• Add the oil, vanilla, eggs, beetroot & walnuts.
  • Mix well – until it is a glorious purple colour.
  • Pour into a buttered and floured 18cm (7in) round or square pan.
  • Bake at 190 degrees for 50 minutes, or until an inserted skewer comes out clean.
  • Cool before removing from the pan.

Icing

  • 1 cup of cashew nuts (110g)
  • 1/4 cup of strong coffee
  • very scant 1/4 teaspoon of black sea salt
  • 1/2 teaspoon of pure vanilla extract
  • 2 teaspoon of pure maple syrup (10g)
  • 4 tablespoons of vanilla castor sugar

Place the nuts in a cereal-sized bowl and cover them with water. Let them sit at least 6 hours, or, better still, overnight.

Drain the liquid, then combine all the ingredients in a small food processor or blender until super-smooth.

Apply this evenly over the cooled cake.

Insights

If you’re going to add coffee to a cake, do it the same way as the icing and mix it into a paste or small quantity of super strong coffee. The dark flecks in the cake are the undissolved Moccona granules. The additional moisture might not go astray either.

I hate the quantity of oil that goes into the this recipe but love the rich colour from the beetroot. I’m going to retest on this by using beetroot in the same cake base as last night’s kumara cake. That will probably use more beetroot so I’d be anticipating an even richer colour.

The cashew and coffee icing absolutely rocks!! It makes this cake. The coffee kick is quite strong but any potential bitterness is more than mitigated by the sugar and lemon. It was just a little slushy so next time I will reduce the quantity of liquid in the coffee.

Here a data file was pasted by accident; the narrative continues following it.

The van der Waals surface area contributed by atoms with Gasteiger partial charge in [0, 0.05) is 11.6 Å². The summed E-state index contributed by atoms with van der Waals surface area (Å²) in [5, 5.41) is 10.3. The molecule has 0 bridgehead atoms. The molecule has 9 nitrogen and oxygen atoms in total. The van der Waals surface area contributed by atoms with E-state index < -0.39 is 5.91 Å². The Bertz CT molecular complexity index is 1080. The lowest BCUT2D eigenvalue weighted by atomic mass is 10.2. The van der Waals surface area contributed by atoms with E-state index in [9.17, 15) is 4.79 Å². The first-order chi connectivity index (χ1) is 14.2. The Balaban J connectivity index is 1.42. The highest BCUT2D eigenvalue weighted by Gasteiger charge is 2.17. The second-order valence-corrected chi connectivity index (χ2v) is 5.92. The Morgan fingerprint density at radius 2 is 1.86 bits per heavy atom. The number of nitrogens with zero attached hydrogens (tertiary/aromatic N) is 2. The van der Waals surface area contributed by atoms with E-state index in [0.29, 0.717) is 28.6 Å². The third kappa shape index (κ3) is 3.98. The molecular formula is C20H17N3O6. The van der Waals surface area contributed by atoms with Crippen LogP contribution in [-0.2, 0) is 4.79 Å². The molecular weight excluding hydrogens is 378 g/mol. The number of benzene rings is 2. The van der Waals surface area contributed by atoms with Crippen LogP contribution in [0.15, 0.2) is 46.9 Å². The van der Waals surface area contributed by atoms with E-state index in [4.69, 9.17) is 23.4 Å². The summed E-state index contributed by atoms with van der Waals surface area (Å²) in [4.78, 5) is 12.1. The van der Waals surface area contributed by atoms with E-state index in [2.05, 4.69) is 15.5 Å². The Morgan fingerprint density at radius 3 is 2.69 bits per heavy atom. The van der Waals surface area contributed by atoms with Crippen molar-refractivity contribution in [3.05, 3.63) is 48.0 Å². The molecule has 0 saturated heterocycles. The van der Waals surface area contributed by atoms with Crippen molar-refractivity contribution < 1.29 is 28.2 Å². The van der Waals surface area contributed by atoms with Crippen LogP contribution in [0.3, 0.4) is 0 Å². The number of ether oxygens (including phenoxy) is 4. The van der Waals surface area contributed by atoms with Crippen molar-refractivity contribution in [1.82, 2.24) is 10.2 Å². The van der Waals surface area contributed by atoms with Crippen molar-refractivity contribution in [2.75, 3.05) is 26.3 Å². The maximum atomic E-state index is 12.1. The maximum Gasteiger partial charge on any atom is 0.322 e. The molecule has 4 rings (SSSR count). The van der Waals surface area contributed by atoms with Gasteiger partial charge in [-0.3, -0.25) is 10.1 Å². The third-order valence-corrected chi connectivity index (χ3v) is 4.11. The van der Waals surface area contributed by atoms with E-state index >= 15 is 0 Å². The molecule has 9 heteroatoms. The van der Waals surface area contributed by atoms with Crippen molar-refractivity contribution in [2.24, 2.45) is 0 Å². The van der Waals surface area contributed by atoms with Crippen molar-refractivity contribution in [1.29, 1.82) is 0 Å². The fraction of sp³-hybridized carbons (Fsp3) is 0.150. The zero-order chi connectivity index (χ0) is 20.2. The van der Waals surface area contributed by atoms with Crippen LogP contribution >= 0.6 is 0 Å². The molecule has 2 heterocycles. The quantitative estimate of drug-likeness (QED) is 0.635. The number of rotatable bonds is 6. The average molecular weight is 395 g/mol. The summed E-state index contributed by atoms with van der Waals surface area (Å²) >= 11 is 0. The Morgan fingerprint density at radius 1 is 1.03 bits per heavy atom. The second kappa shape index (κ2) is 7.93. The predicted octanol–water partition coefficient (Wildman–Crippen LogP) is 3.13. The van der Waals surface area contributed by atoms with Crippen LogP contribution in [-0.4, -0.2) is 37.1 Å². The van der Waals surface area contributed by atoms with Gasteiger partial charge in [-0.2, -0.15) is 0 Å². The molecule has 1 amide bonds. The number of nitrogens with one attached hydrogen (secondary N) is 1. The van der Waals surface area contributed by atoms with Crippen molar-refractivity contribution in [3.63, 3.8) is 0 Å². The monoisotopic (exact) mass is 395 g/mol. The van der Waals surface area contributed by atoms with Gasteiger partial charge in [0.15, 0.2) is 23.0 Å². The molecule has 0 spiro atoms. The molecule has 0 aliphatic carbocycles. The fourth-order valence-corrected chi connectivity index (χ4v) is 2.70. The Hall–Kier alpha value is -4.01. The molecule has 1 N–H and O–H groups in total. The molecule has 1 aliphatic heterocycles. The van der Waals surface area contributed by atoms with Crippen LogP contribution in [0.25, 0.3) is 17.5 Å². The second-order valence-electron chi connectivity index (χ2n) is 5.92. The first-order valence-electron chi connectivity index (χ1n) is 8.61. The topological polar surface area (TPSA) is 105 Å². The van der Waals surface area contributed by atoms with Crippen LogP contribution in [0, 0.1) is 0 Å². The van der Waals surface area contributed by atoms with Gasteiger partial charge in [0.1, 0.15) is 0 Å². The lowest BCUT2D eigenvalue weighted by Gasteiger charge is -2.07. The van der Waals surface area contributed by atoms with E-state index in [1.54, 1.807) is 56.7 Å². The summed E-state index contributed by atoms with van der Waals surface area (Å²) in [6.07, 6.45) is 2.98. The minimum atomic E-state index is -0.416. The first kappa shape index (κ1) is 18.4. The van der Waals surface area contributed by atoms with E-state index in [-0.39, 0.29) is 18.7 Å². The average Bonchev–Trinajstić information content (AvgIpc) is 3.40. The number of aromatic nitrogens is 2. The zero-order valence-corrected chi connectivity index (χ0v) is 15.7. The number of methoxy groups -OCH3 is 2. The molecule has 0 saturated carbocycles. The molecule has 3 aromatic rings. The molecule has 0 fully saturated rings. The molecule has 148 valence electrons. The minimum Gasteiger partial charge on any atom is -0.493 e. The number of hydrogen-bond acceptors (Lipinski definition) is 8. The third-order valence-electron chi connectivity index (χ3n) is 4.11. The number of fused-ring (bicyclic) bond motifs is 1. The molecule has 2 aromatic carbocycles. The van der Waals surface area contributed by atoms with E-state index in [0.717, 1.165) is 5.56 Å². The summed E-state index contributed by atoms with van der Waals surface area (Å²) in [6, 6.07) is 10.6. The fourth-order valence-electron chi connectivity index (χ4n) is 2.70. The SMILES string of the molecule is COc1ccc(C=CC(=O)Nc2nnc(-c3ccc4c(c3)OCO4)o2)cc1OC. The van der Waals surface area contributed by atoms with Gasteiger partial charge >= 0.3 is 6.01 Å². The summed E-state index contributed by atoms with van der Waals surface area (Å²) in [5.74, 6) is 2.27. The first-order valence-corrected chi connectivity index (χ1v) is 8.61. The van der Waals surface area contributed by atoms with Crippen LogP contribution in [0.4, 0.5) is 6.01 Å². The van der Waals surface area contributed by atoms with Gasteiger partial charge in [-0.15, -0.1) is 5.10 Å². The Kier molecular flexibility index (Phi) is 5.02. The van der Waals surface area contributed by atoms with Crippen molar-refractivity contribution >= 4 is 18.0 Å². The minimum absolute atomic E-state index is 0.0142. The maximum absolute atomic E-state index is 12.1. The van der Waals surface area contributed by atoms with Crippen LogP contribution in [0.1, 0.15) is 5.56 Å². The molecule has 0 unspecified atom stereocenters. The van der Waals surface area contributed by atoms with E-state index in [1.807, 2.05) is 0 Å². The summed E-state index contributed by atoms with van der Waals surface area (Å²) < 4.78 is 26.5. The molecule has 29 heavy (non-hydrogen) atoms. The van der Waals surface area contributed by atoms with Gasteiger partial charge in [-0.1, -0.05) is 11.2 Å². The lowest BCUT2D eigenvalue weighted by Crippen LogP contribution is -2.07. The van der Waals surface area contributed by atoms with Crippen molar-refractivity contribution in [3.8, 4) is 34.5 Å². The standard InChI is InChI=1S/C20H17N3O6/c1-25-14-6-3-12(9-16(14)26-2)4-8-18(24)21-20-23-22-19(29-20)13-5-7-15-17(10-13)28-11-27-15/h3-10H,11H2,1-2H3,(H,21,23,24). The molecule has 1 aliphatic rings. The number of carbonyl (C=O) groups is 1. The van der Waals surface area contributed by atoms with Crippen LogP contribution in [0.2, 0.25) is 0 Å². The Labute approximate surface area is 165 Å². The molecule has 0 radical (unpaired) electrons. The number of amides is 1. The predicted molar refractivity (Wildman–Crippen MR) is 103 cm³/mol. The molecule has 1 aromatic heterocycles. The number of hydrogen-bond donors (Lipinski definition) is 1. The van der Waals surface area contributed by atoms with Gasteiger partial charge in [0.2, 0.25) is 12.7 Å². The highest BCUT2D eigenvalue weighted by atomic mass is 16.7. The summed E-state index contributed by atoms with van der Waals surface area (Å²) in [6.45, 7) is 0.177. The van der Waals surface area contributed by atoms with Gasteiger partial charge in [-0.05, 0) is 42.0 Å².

I like walnuts so will double the quantity next time.

Edit: forgot to name my source, Chocolate Covered Katie, which I found through this great list at Skinny Mom – I am keen to try some of these other icings but really want to focus on pumping out moist cakes first…

 

Kumara Cake

DSCF0290.JPGKumara this winter has been on special – $1.99/kg – so I naturally stocked up and then had to find ways of consuming it all: you can only soup so much…this kumara cake had a certain appeal…It’s quite simple (I found the recipe on http://www.foodbox.co.nz)

What you need:

  • 150 grams of butter
  • 1 cup of sugar (I used raw sugar but next time will use a banana or two)
  • 2 cups of flour ( I used high-grade but next time will use my own home-ground flour)
  • 3 teaspoons of baking powder
  • 2 teaspoons of cinnamon
  • 1 teaspoon of nutmeg
  • 1/2 a teaspoon of ginger powder
  • 1/2 a teaspoon of salt (I used black sea salt)
  • 1 teaspoon of vanilla essence
  • 4 eggs
  • 3 cups of peeled and grated kumara
  • 1 cup of chopped walnuts

What you do:

  • Preheat the oven to 180 degrees
  • Melt the butter and blend in the sugar
  • Sift the dry ingredients into a bowl and make a well in the middle.
  • Mix in the wet ingredients.
  • Mix through the kumara and walnuts into a thick wet mix and pour it into a lined cake tin.
  • Bake it for around an hour til a skewer comes out clean.
  • Once it’s cool, remove it from the cake tin and peel away the baking paper.

Now the good bit…the icing…

Take 2 tablespoons of melted butter, 60 grams of cream cheese, a cup of icing sugar and teaspoon of lemon rind and blend them with a hand blender until the mix is really smooth.

Spread this evenly over the cooled kumara cake…

Don’t forget to lick the spoon…

Insights

Tasty great, with a nice twist between the spice in the cake and lemon of the icing…still a bit dry but I hope that subbing a couple of bananas for the sugar will fix that plus paying more attention to baking times i.e. checking to see if it passes the test before the recommended hour of baking is up…